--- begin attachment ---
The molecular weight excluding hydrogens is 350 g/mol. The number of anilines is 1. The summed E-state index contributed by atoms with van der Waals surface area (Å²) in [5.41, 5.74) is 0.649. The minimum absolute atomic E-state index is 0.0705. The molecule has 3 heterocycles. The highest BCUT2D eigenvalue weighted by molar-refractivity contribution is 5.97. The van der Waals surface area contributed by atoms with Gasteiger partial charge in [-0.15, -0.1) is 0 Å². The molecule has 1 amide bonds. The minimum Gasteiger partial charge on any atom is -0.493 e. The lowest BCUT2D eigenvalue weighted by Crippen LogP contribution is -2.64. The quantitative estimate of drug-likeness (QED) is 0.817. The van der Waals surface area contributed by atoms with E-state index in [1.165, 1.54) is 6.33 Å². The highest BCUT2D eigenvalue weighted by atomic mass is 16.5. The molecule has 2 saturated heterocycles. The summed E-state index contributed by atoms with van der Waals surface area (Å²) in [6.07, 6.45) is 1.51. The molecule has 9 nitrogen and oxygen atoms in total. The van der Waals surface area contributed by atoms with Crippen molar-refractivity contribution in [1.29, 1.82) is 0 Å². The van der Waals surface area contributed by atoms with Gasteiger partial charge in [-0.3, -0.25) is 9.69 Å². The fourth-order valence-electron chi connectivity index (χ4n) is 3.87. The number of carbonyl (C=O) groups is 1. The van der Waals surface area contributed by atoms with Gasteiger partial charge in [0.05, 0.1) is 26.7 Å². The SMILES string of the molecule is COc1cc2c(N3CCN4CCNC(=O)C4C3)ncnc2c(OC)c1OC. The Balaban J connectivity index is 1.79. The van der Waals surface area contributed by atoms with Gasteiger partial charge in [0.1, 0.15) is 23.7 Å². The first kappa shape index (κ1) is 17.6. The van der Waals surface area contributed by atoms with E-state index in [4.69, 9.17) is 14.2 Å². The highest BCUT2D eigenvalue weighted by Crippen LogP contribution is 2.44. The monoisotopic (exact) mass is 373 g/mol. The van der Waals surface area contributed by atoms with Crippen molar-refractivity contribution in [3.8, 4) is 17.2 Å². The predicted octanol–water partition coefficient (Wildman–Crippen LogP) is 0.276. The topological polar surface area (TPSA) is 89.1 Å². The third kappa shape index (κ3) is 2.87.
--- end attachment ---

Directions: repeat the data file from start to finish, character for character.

The molecular weight excluding hydrogens is 350 g/mol. The number of anilines is 1. The summed E-state index contributed by atoms with van der Waals surface area (Å²) in [5.41, 5.74) is 0.649. The minimum absolute atomic E-state index is 0.0705. The molecule has 3 heterocycles. The highest BCUT2D eigenvalue weighted by molar-refractivity contribution is 5.97. The van der Waals surface area contributed by atoms with Gasteiger partial charge in [-0.15, -0.1) is 0 Å². The molecule has 1 amide bonds. The minimum Gasteiger partial charge on any atom is -0.493 e. The lowest BCUT2D eigenvalue weighted by Crippen LogP contribution is -2.64. The quantitative estimate of drug-likeness (QED) is 0.817. The van der Waals surface area contributed by atoms with E-state index in [1.165, 1.54) is 6.33 Å². The highest BCUT2D eigenvalue weighted by atomic mass is 16.5. The molecule has 2 saturated heterocycles. The summed E-state index contributed by atoms with van der Waals surface area (Å²) in [6.07, 6.45) is 1.51. The molecule has 9 nitrogen and oxygen atoms in total. The van der Waals surface area contributed by atoms with Crippen molar-refractivity contribution in [1.29, 1.82) is 0 Å². The van der Waals surface area contributed by atoms with Gasteiger partial charge in [-0.3, -0.25) is 9.69 Å². The fourth-order valence-electron chi connectivity index (χ4n) is 3.87. The number of carbonyl (C=O) groups is 1. The van der Waals surface area contributed by atoms with Gasteiger partial charge in [0.05, 0.1) is 26.7 Å². The SMILES string of the molecule is COc1cc2c(N3CCN4CCNC(=O)C4C3)ncnc2c(OC)c1OC. The Balaban J connectivity index is 1.79. The van der Waals surface area contributed by atoms with Gasteiger partial charge in [0.1, 0.15) is 23.7 Å². The first kappa shape index (κ1) is 17.6. The van der Waals surface area contributed by atoms with E-state index in [4.69, 9.17) is 14.2 Å². The highest BCUT2D eigenvalue weighted by Crippen LogP contribution is 2.44. The monoisotopic (exact) mass is 373 g/mol. The van der Waals surface area contributed by atoms with Crippen molar-refractivity contribution in [3.8, 4) is 17.2 Å². The predicted octanol–water partition coefficient (Wildman–Crippen LogP) is 0.276. The topological polar surface area (TPSA) is 89.1 Å². The third kappa shape index (κ3) is 2.87.